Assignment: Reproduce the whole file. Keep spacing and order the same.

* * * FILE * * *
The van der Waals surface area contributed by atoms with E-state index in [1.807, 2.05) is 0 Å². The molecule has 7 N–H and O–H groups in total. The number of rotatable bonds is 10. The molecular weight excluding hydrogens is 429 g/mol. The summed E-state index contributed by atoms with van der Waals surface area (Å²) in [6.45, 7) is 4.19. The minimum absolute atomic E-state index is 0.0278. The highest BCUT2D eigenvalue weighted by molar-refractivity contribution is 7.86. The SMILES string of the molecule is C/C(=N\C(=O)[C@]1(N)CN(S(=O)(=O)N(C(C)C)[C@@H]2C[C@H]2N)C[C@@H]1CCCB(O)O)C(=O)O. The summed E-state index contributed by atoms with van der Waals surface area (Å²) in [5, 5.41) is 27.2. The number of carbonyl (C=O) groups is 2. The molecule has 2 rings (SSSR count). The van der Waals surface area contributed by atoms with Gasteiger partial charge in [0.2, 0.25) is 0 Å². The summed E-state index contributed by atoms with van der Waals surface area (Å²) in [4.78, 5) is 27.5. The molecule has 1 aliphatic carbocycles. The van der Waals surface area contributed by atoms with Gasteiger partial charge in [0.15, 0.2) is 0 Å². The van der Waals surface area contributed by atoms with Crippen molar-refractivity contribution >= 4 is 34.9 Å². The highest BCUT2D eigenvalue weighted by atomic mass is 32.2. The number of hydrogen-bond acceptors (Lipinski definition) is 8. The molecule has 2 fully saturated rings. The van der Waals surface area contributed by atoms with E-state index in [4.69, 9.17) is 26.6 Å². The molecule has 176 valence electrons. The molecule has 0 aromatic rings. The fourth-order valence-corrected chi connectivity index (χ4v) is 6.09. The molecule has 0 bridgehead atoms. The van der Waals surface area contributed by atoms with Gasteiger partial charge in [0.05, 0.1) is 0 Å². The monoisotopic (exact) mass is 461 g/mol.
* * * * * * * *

The van der Waals surface area contributed by atoms with E-state index in [1.807, 2.05) is 0 Å². The molecule has 7 N–H and O–H groups in total. The number of rotatable bonds is 10. The molecular weight excluding hydrogens is 429 g/mol. The summed E-state index contributed by atoms with van der Waals surface area (Å²) in [6.45, 7) is 4.19. The minimum absolute atomic E-state index is 0.0278. The highest BCUT2D eigenvalue weighted by molar-refractivity contribution is 7.86. The SMILES string of the molecule is C/C(=N\C(=O)[C@]1(N)CN(S(=O)(=O)N(C(C)C)[C@@H]2C[C@H]2N)C[C@@H]1CCCB(O)O)C(=O)O. The summed E-state index contributed by atoms with van der Waals surface area (Å²) in [5, 5.41) is 27.2. The number of carbonyl (C=O) groups is 2. The molecule has 2 rings (SSSR count). The van der Waals surface area contributed by atoms with Gasteiger partial charge in [0.2, 0.25) is 0 Å². The summed E-state index contributed by atoms with van der Waals surface area (Å²) in [4.78, 5) is 27.5. The molecule has 1 aliphatic carbocycles. The van der Waals surface area contributed by atoms with Gasteiger partial charge in [0.15, 0.2) is 0 Å². The van der Waals surface area contributed by atoms with Crippen molar-refractivity contribution >= 4 is 34.9 Å². The highest BCUT2D eigenvalue weighted by atomic mass is 32.2. The number of hydrogen-bond acceptors (Lipinski definition) is 8. The molecule has 2 fully saturated rings. The van der Waals surface area contributed by atoms with E-state index in [4.69, 9.17) is 26.6 Å². The molecule has 176 valence electrons. The molecule has 0 aromatic rings. The fourth-order valence-corrected chi connectivity index (χ4v) is 6.09. The molecule has 0 bridgehead atoms. The van der Waals surface area contributed by atoms with Gasteiger partial charge in [0.05, 0.1) is 0 Å². The monoisotopic (exact) mass is 461 g/mol.